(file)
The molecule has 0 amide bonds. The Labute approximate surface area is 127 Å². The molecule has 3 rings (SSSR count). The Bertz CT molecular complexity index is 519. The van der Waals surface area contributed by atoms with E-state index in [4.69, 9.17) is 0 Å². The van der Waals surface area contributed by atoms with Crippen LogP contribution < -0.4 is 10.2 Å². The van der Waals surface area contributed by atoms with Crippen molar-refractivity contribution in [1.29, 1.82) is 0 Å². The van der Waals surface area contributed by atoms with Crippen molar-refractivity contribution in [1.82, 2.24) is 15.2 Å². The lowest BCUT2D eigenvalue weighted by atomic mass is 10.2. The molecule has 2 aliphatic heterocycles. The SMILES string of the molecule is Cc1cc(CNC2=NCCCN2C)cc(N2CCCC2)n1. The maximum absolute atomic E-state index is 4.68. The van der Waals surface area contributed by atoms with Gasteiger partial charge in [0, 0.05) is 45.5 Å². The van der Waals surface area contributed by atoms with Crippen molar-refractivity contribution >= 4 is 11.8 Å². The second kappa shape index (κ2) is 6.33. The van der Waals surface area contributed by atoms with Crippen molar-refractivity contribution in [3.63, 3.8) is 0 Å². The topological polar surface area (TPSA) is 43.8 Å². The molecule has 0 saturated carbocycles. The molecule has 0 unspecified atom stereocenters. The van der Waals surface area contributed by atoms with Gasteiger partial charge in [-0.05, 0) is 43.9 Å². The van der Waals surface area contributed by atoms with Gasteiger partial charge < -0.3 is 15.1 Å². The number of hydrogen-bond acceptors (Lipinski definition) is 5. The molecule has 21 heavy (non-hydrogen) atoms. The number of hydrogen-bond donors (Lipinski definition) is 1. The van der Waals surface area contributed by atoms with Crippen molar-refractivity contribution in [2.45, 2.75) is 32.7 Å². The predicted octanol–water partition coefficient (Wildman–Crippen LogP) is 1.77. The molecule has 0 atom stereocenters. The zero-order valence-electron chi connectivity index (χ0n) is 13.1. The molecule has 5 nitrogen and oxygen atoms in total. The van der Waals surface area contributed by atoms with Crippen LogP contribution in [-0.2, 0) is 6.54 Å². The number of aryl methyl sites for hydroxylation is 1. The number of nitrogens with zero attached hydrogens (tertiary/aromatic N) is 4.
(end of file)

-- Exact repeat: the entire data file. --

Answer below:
The molecule has 0 amide bonds. The Labute approximate surface area is 127 Å². The molecule has 3 rings (SSSR count). The Bertz CT molecular complexity index is 519. The van der Waals surface area contributed by atoms with E-state index in [4.69, 9.17) is 0 Å². The van der Waals surface area contributed by atoms with Crippen LogP contribution < -0.4 is 10.2 Å². The van der Waals surface area contributed by atoms with Crippen molar-refractivity contribution in [1.29, 1.82) is 0 Å². The van der Waals surface area contributed by atoms with Crippen molar-refractivity contribution in [1.82, 2.24) is 15.2 Å². The lowest BCUT2D eigenvalue weighted by atomic mass is 10.2. The molecule has 2 aliphatic heterocycles. The SMILES string of the molecule is Cc1cc(CNC2=NCCCN2C)cc(N2CCCC2)n1. The maximum absolute atomic E-state index is 4.68. The van der Waals surface area contributed by atoms with Gasteiger partial charge in [0, 0.05) is 45.5 Å². The van der Waals surface area contributed by atoms with Crippen molar-refractivity contribution >= 4 is 11.8 Å². The second kappa shape index (κ2) is 6.33. The van der Waals surface area contributed by atoms with Crippen molar-refractivity contribution in [3.63, 3.8) is 0 Å². The topological polar surface area (TPSA) is 43.8 Å². The molecule has 0 saturated carbocycles. The molecule has 0 unspecified atom stereocenters. The van der Waals surface area contributed by atoms with Gasteiger partial charge in [-0.05, 0) is 43.9 Å². The van der Waals surface area contributed by atoms with Gasteiger partial charge < -0.3 is 15.1 Å². The number of hydrogen-bond acceptors (Lipinski definition) is 5. The molecule has 21 heavy (non-hydrogen) atoms. The number of hydrogen-bond donors (Lipinski definition) is 1. The van der Waals surface area contributed by atoms with Crippen molar-refractivity contribution in [2.45, 2.75) is 32.7 Å². The predicted octanol–water partition coefficient (Wildman–Crippen LogP) is 1.77. The molecule has 0 atom stereocenters. The zero-order valence-electron chi connectivity index (χ0n) is 13.1. The molecule has 5 nitrogen and oxygen atoms in total. The van der Waals surface area contributed by atoms with Crippen LogP contribution in [-0.2, 0) is 6.54 Å². The number of aryl methyl sites for hydroxylation is 1. The number of nitrogens with zero attached hydrogens (tertiary/aromatic N) is 4.